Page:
The impact of decreasing U.S. hip fracture rates on future hip fracture estimates
- J. A. StevensAffiliated withNational Center for Injury Prevention and Control, Centers for Disease Control and Prevention Email author
- , R. A. RuddAffiliated withNational Center for Injury Prevention and Control, Centers for Disease Control and Prevention
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We examined age- and sex-specific hip fracture hospitalization rates among people aged 65 and older using 1990–2010 National Hospital Discharge Survey data. Trends calculated using Joinpoint regression analysis suggest that future increases in hip fractures due to the aging population will be largely offset by decreasing hip fracture rates among women. However, this trend will be counterbalanced by rising numbers of hip fractures among men.
From 1990 to 2006, age-adjusted U.S. hip fracture rates among people aged 65 years and older declined significantly. We wanted to determine whether decreasing age group-specific hip fracture rates might offset increases in hip fractures among the aging population over the next two decades.
This study used data from the National Hospital Discharge Survey, a national probability survey of inpatient discharges from nonfederal U.S. hospitals, to analyze hip fracture hospitalizations, defined as cases with first diagnosis coded ICD-9 CM 820. We analyzed trends in rates by sex and 10-year age groups using Joinpoint analysis software and used the results and projected population estimates to obtain the expected number of hip fractures in 2020 and 2050.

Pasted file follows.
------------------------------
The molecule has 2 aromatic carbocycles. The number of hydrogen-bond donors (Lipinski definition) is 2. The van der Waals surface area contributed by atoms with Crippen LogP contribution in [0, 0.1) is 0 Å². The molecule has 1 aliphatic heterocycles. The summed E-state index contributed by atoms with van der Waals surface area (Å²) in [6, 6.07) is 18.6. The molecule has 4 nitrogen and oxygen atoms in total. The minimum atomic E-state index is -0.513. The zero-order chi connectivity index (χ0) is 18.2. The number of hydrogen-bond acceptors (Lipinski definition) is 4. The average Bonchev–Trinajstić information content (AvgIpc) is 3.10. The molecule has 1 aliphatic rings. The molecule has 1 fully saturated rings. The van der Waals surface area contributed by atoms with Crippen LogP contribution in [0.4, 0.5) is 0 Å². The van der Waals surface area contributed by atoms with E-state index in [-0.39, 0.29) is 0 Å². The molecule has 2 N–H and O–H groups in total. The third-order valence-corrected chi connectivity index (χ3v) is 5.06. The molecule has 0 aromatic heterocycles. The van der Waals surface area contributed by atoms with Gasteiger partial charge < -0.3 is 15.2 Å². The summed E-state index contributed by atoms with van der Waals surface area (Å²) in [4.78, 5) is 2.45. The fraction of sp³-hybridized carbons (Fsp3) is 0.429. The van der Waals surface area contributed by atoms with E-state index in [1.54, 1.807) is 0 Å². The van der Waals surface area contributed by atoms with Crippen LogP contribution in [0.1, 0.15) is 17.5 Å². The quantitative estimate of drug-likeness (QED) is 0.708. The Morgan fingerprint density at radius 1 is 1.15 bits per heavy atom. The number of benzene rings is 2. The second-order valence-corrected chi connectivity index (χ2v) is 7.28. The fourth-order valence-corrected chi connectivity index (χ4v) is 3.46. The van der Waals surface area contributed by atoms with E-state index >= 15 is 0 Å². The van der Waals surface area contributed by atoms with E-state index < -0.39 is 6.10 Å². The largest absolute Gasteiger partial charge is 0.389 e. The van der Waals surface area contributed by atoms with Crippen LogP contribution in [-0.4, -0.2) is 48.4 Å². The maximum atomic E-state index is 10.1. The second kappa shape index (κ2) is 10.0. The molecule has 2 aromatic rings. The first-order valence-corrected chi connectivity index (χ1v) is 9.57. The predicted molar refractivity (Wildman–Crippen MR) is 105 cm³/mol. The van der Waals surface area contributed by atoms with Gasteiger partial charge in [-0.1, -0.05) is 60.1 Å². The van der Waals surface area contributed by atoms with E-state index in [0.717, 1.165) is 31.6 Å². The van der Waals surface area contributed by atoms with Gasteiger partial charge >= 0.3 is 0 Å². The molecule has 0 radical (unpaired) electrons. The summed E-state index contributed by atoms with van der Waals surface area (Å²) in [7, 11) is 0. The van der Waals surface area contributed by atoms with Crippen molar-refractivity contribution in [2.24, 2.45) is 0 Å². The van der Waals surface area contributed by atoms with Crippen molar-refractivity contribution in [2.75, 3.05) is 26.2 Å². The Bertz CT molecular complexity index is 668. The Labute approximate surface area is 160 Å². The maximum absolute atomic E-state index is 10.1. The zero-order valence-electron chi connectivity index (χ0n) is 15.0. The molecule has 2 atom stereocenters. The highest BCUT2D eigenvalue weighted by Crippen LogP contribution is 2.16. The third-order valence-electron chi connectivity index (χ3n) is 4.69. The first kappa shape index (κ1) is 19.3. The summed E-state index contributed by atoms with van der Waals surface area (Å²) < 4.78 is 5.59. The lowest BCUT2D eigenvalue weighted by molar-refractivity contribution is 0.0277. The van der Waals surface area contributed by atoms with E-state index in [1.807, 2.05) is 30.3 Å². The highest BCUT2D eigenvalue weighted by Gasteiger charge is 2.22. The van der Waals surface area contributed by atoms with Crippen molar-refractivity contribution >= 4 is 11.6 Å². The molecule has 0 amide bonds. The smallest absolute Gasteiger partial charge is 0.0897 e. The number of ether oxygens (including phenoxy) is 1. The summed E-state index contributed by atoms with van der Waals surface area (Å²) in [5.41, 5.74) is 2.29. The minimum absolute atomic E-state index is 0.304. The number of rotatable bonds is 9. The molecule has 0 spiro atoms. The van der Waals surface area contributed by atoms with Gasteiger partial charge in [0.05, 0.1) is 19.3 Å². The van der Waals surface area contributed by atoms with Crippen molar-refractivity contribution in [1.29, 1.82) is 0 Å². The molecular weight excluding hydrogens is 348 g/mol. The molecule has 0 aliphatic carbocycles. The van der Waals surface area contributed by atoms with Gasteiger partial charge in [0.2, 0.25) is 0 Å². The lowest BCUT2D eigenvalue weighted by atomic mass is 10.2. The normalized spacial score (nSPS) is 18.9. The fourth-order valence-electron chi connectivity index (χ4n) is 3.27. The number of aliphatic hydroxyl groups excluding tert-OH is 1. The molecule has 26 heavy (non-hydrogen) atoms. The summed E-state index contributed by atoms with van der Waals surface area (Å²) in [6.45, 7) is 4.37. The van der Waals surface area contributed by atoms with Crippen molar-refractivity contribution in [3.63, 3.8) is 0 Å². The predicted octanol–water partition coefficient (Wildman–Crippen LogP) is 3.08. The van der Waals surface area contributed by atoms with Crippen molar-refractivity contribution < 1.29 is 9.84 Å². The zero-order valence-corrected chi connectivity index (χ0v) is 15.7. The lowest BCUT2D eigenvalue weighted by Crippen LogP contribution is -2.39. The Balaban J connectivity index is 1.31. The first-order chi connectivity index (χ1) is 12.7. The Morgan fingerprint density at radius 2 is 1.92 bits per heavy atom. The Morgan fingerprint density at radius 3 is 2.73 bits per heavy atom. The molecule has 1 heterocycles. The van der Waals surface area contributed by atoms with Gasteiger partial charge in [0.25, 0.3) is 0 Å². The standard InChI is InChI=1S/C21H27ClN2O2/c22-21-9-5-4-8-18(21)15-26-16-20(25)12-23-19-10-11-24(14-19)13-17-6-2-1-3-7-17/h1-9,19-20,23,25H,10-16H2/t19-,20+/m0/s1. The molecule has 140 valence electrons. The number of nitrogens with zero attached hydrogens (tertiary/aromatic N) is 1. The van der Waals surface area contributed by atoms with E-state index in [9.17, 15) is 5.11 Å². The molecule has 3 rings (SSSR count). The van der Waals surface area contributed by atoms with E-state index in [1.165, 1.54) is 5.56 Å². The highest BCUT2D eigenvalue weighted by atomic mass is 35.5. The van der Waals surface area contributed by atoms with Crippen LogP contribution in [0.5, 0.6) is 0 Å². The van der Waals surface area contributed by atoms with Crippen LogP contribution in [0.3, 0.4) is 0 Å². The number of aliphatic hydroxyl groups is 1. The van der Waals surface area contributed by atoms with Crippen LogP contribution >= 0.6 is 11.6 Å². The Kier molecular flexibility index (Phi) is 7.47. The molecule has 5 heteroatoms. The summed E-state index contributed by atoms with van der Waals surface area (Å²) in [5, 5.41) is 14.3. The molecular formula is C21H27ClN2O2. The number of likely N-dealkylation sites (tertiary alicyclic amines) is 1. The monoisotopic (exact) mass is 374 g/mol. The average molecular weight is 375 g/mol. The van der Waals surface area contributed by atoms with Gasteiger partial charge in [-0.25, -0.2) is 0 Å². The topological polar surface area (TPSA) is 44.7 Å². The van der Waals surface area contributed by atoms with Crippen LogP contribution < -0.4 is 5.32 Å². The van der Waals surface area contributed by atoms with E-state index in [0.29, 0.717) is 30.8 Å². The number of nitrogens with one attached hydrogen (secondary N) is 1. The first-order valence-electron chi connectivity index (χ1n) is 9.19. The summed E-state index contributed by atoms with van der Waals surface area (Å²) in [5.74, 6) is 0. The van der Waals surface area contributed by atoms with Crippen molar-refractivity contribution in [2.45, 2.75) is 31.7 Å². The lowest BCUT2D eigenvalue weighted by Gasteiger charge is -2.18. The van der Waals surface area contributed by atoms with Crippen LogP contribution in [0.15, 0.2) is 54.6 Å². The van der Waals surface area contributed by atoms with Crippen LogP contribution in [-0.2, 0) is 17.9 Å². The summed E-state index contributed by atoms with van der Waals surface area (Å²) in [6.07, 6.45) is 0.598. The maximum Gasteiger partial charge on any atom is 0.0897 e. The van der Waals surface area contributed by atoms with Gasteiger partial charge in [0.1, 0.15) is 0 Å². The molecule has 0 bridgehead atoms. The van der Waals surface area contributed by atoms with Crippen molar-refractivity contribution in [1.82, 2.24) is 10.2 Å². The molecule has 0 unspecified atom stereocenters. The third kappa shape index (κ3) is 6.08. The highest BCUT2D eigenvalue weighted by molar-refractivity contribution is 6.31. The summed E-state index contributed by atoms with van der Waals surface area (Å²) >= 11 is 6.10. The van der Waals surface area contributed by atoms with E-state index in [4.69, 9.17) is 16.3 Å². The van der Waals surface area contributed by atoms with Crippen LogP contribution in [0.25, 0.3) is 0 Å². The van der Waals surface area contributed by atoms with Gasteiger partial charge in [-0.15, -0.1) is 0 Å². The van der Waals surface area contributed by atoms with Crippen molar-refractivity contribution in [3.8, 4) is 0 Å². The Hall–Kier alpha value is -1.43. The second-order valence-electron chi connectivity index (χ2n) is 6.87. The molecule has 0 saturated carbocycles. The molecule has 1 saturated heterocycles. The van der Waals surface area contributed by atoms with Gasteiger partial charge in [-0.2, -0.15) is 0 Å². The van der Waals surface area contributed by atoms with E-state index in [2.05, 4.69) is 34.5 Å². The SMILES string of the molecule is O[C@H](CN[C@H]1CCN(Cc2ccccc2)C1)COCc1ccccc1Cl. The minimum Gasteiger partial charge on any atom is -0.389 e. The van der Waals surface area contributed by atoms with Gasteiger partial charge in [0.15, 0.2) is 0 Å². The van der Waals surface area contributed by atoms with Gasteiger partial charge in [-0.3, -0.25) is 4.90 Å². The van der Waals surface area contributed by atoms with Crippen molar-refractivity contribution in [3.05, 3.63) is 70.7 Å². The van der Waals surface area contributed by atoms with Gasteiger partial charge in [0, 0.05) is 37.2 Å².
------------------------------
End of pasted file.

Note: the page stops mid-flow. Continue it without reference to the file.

Based on current age- and sex-specific trends in hip fracture hospitalization rates, the number of hip fractures is projected to rise 11.9 %—from 258,000 in 2010 to 289,000 (Projection Interval [PI] = 193,000–419,000) in 2030. The number of hip fractures among men is expected to increase 51.8 % (PI = 15.9–119.4 %) while the number among women is expected to decrease 3.5 % (PI = −44.3–37.3 %). These trends will affect the future distribution of hip fractures among the older population.
Although the number of older people in the U.S.A. will increase appreciably over the next 20 years, the expected increase in the total number of hip fractures will be largely offset by decreasing hip fracture rates among women. However, this trend will be counterbalanced by rising numbers of hip fractures among men.
KeywordsElderly Falls Hip fracture Hip fracture projections Trends
- The impact of decreasing U.S. hip fracture rates on future hip fracture estimates
Volume 24, Issue 10 , pp 2725-2728
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